"Ella" is your new single. What's the story behind this song?

Ella was never intended to be released. It was just a voice memo on my iphone. The producers I was working with in Brooklyn really liked the feel of it and wanted to work on it, so we did! It's really about music changing and shifting your moods.


You worked with Royce Wood Junior, Twilite Tone and Chris Penny on this song. Could you describe us the songwriting/production process? How was it like to work with them?

Well, most of the songs were written prior to Brooklyn. But each producer brought something special. Tone really directed me vocally in the studio, which was amazing. He just really knows how to make the voice tell a story. Royce is a creative powerhouse, he brings the quirk and personality, like the bridge section in Ella for example. Chris is all the energy, the heaviness in the beats and the clever arrangements of the songs. Everyone had something special.


What made you want to release "Ella" as a single?

I wanted to release Ella first because it's one of the softer songs in this project, it kind of acts like a bridge between my first song 'Come With Me' and my newer music. Releasing Ella was about creating the story to come: it's not a hit, it's not about numbers or streams… it's just to lay the sound out for the rest of the project. I'm really in love with this song though.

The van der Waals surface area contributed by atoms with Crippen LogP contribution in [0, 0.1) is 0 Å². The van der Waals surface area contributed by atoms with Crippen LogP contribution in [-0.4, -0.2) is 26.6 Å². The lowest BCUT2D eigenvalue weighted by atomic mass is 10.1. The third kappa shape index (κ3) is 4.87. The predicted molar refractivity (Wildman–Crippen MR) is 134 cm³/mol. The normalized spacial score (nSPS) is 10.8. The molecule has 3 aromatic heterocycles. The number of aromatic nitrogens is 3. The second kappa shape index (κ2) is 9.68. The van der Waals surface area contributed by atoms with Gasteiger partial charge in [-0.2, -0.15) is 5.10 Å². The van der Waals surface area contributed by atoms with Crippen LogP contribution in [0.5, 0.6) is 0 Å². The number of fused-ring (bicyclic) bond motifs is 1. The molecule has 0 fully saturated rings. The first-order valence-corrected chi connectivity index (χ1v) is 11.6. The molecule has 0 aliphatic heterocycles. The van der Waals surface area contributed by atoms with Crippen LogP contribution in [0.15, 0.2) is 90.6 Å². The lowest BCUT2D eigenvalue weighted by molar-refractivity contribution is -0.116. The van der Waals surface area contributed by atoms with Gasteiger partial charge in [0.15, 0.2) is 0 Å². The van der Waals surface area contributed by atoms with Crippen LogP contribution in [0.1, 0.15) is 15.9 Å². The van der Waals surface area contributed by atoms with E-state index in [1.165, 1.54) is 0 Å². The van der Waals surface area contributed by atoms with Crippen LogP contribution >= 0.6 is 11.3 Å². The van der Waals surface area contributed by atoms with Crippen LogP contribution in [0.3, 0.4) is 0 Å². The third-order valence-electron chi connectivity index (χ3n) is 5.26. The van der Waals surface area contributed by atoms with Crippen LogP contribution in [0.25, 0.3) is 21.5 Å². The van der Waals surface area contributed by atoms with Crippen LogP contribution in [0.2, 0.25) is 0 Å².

What is your goal for this single?

I have pretty humble goals for this song. I just wanted to give it to my listeners in a way, just as a little bit of a taste for what's to come and a transition from mostly acoustic to produced.

What can you tell us about your upcoming EP?

It's largely defined by intimate electro sounds, honey sweet vocals, male dominant vocal harmonies, heavy beats and dark electro pop touches with very personal lyrics!! It's not a collection of singles, it's one whole project. I can't wait!!


What appeals you the most about being an artist?

That you get to express so much of what you go through, your experiences in life, lessons and also heartache through your music, and you can use that for the benefit of others. It's very fulfilling.